Noël Coward's Brief Encounter
Adapted for the stage by Emma Rice
When Cornish company, Kneehigh adapted A Matter of Life and Death at the National Theatre, you would have thought that they had conspired to kill a member of the Royal family, such was the fuss.
Like Powell and Pressburger's classic film, Brief Encounter is a British institution with which one toys at great risk of offending the multitudes who would not want a single word altered.
Emma Rice, who has adapted the script, clearly has great affection for it. She has tirelessly deconstructed it then put it back together again, with added Kneehigh touches. They have also added in nine Coward songs, five of which, rather than using the original music, have been orchestrated by the company's resident musician, Stu Barker.
The setting for the red carpet, Sunday afternoon press performance could hardly have been more appropriate. The Art Deco Cinema on Haymarket looks like a throwback from the 1930s and must surely have played host to the original film on numerous occasions.
This multimedia presentation is big on music but also uses film sequences, although none from the version starring Trevor Howard and Celia Johnson.
In view of the impressive imitations given by Naomi Frederick and Tristan Sturrock as Laura and Alec, together with the excellent Tamzin Griffin in the Joyce Carey role as Myrtle, these were deemed unnecessary.
Where Kneehigh really score is in creating the ambience and atmosphere of the period. With usherettes in the uniforms of the day and a band playing jazz, everything feels right before the lights even go down.
We are then treated to a mixture of images, starting with a film into which Laura Jesson, a happily married mother of two, literally walks to take her place on celluloid.
For the most part, the action is played out on the stage, which is primarily set by designer Neil Murray to recreate the station refreshment room that featured so largely in the film. There, Laura meets dishy Dr Alec Harvey and instantly falls head over heels in love.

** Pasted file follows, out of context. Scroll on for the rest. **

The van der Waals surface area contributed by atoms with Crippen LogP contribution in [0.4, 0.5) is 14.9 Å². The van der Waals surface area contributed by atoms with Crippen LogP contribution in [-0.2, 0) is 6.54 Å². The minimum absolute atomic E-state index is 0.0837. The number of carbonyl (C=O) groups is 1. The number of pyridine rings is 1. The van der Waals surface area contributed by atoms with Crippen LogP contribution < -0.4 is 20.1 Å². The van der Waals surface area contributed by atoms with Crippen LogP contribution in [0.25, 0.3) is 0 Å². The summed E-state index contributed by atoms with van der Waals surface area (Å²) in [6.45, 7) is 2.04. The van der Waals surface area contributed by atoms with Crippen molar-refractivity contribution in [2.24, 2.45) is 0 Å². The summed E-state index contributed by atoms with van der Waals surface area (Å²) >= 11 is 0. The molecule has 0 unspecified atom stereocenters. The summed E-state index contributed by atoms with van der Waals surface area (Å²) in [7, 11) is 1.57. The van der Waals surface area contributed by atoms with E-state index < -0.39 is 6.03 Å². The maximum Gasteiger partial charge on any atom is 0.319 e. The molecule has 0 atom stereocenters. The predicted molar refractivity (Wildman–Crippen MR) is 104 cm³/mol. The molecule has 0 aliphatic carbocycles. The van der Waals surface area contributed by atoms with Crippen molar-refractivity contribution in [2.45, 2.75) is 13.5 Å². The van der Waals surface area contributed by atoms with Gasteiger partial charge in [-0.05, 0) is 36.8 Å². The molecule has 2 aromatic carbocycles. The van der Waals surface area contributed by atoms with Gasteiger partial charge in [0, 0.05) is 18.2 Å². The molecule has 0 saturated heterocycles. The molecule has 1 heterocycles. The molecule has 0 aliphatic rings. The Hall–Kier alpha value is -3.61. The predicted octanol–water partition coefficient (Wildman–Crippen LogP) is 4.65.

While this is taking place, two other affairs are also on the boil. Mature Myrtle might give porter Albert the run-around, but deep down she really loves him and her admiration knows no bounds when he chases off two lairy soldiers.
This couple is mirrored by Myrtle's assistant, Amanda Lawrence's Beryl, and her ukulele-playing, cake-toting admirer Stanley (Stuart McLoughlin).
The actors race up and down the large stage space and on a rather dangerous looking walkway between station platforms with tremendous energy. They also periodically appear in the auditorium, which brings spectators closer to the action and makes them feel part of it.
In addition to recreating the plot and most of the script of the movie, the company presents a kind of music hall show that interweaves between scenes. Perhaps the star is Miss Lawrence who sings and dances energetically and charms the audience with an obscene balloon act. She also has great fun with a bad-tempered Pekinese dog.
True love is eventually found and lost as the leading couple reach a fizzing, airborne climax that is the show's highlight and are then brought firmly back to earth by embarrassing discovery, which sends the doctor to Africa and his love to the arms of her husband, played, like Albert, by Andy Williams.
The question that must always be asked in connection with a production of this type is whether it adds anything to the much-loved film that has drawn most of the audience members in the first place.
The Kneehigh Brief Encounter is certainly no replacement for the iconic love story that has been so popular for over sixty years.
However, as an impressive visual and aural entertainment in its own right, paying due homage to the film, it should prove popular in cinemas up and down the country.
It is also something else - not only a faithful representation of an era but simultaneously a rather subversive send-up of the British class system, exemplified by some interval adverts that look genuine but get laughs when viewed two generations on.
For an alternative view of the underlying story, readers might also wish to check out the DVD of Tonight at 8.30's Still Life, on which the film was based.
Reviewer: Philip Fisher